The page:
Background: The in vivo relationship of spinal cord lesion features with clinical course and function in multiple sclerosis (MS) is poorly defined.
Objective: The objective of this paper is to investigate the associations of spinal cord lesion features on MRI with MS subgroup and disability.
Methods: We recruited 120 people: 25 clinically isolated syndrome, 35 relapsing-remitting (RR), 30 secondary progressive (SP), and 30 primary progressive (PP) MS. Disability was measured using the Expanded Disability Status Scale. We performed 3T axial cervical cord MRI, using 3D-fast-field-echo and phase-sensitive-inversion-recovery sequences. Both focal lesions and diffuse abnormalities were recorded. Focal lesions were classified according to the number of white matter (WM) columns involved and whether they extended to grey matter (GM).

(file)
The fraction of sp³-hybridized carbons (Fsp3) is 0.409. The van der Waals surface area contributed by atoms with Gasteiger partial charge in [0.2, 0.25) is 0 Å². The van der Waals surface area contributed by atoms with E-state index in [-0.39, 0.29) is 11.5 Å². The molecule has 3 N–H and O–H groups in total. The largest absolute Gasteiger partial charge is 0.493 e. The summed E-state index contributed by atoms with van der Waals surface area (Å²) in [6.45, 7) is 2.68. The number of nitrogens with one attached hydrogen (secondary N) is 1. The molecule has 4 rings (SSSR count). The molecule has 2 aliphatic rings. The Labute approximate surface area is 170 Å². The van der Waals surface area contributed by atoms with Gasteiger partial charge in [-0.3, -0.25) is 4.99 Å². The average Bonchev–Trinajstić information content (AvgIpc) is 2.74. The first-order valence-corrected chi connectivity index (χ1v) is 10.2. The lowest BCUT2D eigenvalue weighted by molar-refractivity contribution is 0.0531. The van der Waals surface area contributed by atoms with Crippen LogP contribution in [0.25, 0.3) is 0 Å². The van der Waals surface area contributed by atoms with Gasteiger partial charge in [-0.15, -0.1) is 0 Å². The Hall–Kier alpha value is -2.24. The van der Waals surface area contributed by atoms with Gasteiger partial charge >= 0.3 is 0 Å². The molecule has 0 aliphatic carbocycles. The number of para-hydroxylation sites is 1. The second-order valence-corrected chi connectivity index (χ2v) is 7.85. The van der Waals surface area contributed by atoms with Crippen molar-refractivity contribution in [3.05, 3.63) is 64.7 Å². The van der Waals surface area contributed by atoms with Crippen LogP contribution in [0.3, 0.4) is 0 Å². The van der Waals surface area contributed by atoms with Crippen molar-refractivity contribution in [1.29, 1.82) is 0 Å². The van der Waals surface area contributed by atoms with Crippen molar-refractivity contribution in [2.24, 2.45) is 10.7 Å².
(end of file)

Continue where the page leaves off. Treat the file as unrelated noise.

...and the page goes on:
Results: The proportion of patients with focal lesions involving at least two WM columns and extending to GM was higher in SPMS than in RRMS (p = 0.03) and PPMS (p = 0.015). Diffuse abnormalities were more common in both PPMS and SPMS, compared with RRMS (OR 6.1 (p = 0.002) and 5.7 (p = 0.003), respectively). The number of lesions per patient involving both the lateral column and extending to GM was independently associated with disability (p < 0.001).
Conclusions: More extensive focal cord lesions, extension of lesions to GM, and diffuse abnormalities are associated with progressive MS and disability.
Keywords: MRI; Multiple sclerosis; grey matter; spinal cord.
© The Author(s), 2015.